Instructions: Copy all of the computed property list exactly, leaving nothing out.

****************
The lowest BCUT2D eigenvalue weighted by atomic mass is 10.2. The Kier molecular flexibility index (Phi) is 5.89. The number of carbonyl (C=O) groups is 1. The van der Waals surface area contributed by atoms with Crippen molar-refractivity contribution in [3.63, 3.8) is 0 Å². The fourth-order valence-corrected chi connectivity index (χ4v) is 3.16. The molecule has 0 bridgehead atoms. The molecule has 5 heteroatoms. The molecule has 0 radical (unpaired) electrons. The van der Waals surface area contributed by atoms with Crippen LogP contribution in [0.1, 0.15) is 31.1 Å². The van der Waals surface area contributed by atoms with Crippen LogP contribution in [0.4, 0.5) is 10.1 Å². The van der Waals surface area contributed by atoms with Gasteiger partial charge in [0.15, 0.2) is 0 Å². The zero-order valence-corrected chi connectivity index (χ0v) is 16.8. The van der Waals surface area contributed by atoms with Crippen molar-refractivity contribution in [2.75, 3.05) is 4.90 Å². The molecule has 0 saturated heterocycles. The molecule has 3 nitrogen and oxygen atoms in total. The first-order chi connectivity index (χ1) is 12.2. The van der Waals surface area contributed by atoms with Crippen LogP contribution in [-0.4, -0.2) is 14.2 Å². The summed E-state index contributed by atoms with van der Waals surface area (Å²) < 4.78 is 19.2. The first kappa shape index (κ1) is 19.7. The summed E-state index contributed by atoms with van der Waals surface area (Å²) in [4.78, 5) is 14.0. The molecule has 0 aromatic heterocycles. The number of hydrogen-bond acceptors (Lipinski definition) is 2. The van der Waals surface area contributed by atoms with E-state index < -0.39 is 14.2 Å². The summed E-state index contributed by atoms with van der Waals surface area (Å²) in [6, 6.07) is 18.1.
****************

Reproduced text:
The lowest BCUT2D eigenvalue weighted by atomic mass is 10.2. The Kier molecular flexibility index (Phi) is 5.89. The number of carbonyl (C=O) groups is 1. The van der Waals surface area contributed by atoms with Crippen molar-refractivity contribution in [3.63, 3.8) is 0 Å². The fourth-order valence-corrected chi connectivity index (χ4v) is 3.16. The molecule has 0 bridgehead atoms. The molecule has 5 heteroatoms. The molecule has 0 radical (unpaired) electrons. The van der Waals surface area contributed by atoms with Crippen LogP contribution in [0.1, 0.15) is 31.1 Å². The van der Waals surface area contributed by atoms with Crippen LogP contribution in [0.4, 0.5) is 10.1 Å². The van der Waals surface area contributed by atoms with Gasteiger partial charge in [0.15, 0.2) is 0 Å². The zero-order valence-corrected chi connectivity index (χ0v) is 16.8. The van der Waals surface area contributed by atoms with Crippen molar-refractivity contribution in [2.75, 3.05) is 4.90 Å². The molecule has 0 saturated heterocycles. The molecule has 3 nitrogen and oxygen atoms in total. The first-order chi connectivity index (χ1) is 12.2. The van der Waals surface area contributed by atoms with Crippen LogP contribution in [-0.4, -0.2) is 14.2 Å². The summed E-state index contributed by atoms with van der Waals surface area (Å²) < 4.78 is 19.2. The first kappa shape index (κ1) is 19.7. The summed E-state index contributed by atoms with van der Waals surface area (Å²) in [4.78, 5) is 14.0. The molecule has 0 aromatic heterocycles. The number of hydrogen-bond acceptors (Lipinski definition) is 2. The van der Waals surface area contributed by atoms with E-state index < -0.39 is 14.2 Å². The summed E-state index contributed by atoms with van der Waals surface area (Å²) in [6, 6.07) is 18.1.